Title

Sociolinguistics and Insider/Outsider Status in Hawai'i

Type of Submission

Podium Presentation

Keywords

Sociolinguistics, Hawai'i, Hawaii

Proposal

Prior to the rise of tourism in Hawai’i, the Hawaiian economy was largely driven by plantations. As labor was imported to work these plantations, a rich, multiethnic culture developed on the islands, producing a similarly diverse linguistic situation. What began as a pidgin blend of several languages for the purpose of communication between workers and supervisors has since developed into a language unique to the islands: Hawaiian Creole English (HCE). Social status in Hawai’i has long been influenced by a person’s manner of speech, as evidenced by elite Standard English (SE) schools founded to educate children of those in the top tier of Hawaiian economy and governmental efforts to suppress Hawaiian and HCE.This paper explores sociolinguistic aspects of language within Hawai’i and how the way a person speaks influences his or her ascribed social status. Utilizing a review of historic and current literature related to relevant issues, it answers the questions of how speech style influences Hawaiian residents’ perceptions of insider/outsider status and how attitudes of listeners and speakers compare and contrast with regards to speech style. Through modified Grounded Theory analysis of data gathered from long-term residents of Hawai’i in interviews, an attitude assessment, and a reflective journal, this study revealed that language is a critical factor in determining whether someone is local or not. While speaking HCE is not required to be considered local, familiarity with it and the unique dialect of Hawai’i largely determines whether someone will be accepted as an insider or not. Race is also a significant factor influencing conferral of social status and attitudes towards speech styles. Overall, locals evaluate whether a person shows respect for the culture and history of Hawai’i, in large part through the way s/he speaks, to determine their status. In conducting this study, a broad spectrum of perspectives was represented, but a more accurate analysis of the overall attitudes of Hawai’i residents could be produced with a greater number of participants from each of the various segments of Hawaiian society.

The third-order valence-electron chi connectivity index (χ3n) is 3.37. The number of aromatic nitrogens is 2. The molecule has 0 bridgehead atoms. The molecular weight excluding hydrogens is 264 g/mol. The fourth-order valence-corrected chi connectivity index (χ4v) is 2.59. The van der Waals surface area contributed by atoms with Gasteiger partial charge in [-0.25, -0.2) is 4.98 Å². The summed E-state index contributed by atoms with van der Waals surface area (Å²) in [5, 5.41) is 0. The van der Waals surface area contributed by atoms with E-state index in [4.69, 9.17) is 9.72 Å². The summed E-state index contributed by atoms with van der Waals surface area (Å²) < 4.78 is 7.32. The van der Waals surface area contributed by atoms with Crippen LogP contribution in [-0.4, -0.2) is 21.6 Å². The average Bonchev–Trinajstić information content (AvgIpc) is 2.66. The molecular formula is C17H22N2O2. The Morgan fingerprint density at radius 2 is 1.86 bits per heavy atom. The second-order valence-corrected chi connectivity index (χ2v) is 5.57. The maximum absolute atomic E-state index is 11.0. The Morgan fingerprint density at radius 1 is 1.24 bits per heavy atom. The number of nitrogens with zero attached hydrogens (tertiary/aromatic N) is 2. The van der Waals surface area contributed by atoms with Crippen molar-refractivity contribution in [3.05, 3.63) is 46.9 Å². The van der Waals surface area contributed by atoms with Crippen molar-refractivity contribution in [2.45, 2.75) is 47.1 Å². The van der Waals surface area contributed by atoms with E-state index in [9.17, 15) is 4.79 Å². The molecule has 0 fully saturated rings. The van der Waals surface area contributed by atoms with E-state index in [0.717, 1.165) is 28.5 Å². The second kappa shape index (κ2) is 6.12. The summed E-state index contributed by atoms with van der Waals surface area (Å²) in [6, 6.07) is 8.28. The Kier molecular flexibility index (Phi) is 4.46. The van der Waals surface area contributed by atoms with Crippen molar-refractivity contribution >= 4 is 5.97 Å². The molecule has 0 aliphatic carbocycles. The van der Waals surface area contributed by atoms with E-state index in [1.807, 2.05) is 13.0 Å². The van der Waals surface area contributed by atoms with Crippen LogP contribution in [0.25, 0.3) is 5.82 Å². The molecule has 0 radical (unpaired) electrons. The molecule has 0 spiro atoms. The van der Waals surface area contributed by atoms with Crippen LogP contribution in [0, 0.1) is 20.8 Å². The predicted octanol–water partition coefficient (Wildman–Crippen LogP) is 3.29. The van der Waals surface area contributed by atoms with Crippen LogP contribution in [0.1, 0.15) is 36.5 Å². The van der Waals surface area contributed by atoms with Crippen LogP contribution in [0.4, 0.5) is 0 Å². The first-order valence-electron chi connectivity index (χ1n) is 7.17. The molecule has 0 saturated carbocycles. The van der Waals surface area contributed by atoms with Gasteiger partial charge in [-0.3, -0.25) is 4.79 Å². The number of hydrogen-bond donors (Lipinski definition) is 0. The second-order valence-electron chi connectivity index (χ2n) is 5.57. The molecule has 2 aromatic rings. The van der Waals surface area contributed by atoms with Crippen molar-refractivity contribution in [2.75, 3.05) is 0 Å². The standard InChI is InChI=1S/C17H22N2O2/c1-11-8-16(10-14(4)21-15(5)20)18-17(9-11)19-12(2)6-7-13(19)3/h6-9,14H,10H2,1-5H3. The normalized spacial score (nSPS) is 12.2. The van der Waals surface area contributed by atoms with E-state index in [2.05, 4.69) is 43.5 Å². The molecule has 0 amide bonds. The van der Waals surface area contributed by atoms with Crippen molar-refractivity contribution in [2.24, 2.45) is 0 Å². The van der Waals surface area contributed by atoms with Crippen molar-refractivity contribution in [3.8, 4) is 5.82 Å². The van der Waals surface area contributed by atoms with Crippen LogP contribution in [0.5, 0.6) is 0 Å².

Start Date

4-8-2020 1:00 PM

End Date

4-22-2020 6:00 PM

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Creative Commons License

Creative Commons License
This work is licensed under a Creative Commons Attribution-Noncommercial-No Derivative Works 4.0 License.

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Apr 8th, 1:00 PM Apr 22nd, 6:00 PM

Sociolinguistics and Insider/Outsider Status in Hawai'i

Prior to the rise of tourism in Hawai’i, the Hawaiian economy was largely driven by plantations. As labor was imported to work these plantations, a rich, multiethnic culture developed on the islands, producing a similarly diverse linguistic situation. What began as a pidgin blend of several languages for the purpose of communication between workers and supervisors has since developed into a language unique to the islands: Hawaiian Creole English (HCE). Social status in Hawai’i has long been influenced by a person’s manner of speech, as evidenced by elite Standard English (SE) schools founded to educate children of those in the top tier of Hawaiian economy and governmental efforts to suppress Hawaiian and HCE.This paper explores sociolinguistic aspects of language within Hawai’i and how the way a person speaks influences his or her ascribed social status. Utilizing a review of historic and current literature related to relevant issues, it answers the questions of how speech style influences Hawaiian residents’ perceptions of insider/outsider status and how attitudes of listeners and speakers compare and contrast with regards to speech style. Through modified Grounded Theory analysis of data gathered from long-term residents of Hawai’i in interviews, an attitude assessment, and a reflective journal, this study revealed that language is a critical factor in determining whether someone is local or not. While speaking HCE is not required to be considered local, familiarity with it and the unique dialect of Hawai’i largely determines whether someone will be accepted as an insider or not. Race is also a significant factor influencing conferral of social status and attitudes towards speech styles. Overall, locals evaluate whether a person shows respect for the culture and history of Hawai’i, in large part through the way s/he speaks, to determine their status. In conducting this study, a broad spectrum of perspectives was represented, but a more accurate analysis of the overall attitudes of Hawai’i residents could be produced with a greater number of participants from each of the various segments of Hawaiian society.